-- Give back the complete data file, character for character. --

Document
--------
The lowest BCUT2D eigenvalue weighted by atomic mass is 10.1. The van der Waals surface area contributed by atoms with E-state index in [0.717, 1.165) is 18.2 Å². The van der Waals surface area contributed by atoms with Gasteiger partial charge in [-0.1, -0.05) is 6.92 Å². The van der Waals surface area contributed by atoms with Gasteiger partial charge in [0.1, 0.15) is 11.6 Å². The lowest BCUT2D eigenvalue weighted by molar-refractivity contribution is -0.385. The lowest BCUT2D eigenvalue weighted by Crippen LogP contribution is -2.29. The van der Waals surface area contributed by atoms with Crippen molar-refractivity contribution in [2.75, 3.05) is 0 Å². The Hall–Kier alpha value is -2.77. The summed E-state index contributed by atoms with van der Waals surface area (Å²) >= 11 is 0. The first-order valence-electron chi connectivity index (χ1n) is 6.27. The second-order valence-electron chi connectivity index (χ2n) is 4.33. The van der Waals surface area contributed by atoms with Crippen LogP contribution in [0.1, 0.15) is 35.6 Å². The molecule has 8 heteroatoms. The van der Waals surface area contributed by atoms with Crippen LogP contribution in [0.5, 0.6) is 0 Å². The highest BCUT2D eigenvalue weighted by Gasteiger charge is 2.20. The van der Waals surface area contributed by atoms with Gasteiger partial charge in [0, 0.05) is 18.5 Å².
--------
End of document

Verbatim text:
The lowest BCUT2D eigenvalue weighted by atomic mass is 10.1. The van der Waals surface area contributed by atoms with E-state index in [0.717, 1.165) is 18.2 Å². The van der Waals surface area contributed by atoms with Gasteiger partial charge in [-0.1, -0.05) is 6.92 Å². The van der Waals surface area contributed by atoms with Gasteiger partial charge in [0.1, 0.15) is 11.6 Å². The lowest BCUT2D eigenvalue weighted by molar-refractivity contribution is -0.385. The lowest BCUT2D eigenvalue weighted by Crippen LogP contribution is -2.29. The van der Waals surface area contributed by atoms with Crippen molar-refractivity contribution in [2.75, 3.05) is 0 Å². The Hall–Kier alpha value is -2.77. The summed E-state index contributed by atoms with van der Waals surface area (Å²) >= 11 is 0. The first-order valence-electron chi connectivity index (χ1n) is 6.27. The second-order valence-electron chi connectivity index (χ2n) is 4.33. The van der Waals surface area contributed by atoms with Crippen LogP contribution in [0.1, 0.15) is 35.6 Å². The molecule has 8 heteroatoms. The van der Waals surface area contributed by atoms with Crippen LogP contribution in [0.5, 0.6) is 0 Å². The highest BCUT2D eigenvalue weighted by Gasteiger charge is 2.20. The van der Waals surface area contributed by atoms with Gasteiger partial charge in [0, 0.05) is 18.5 Å².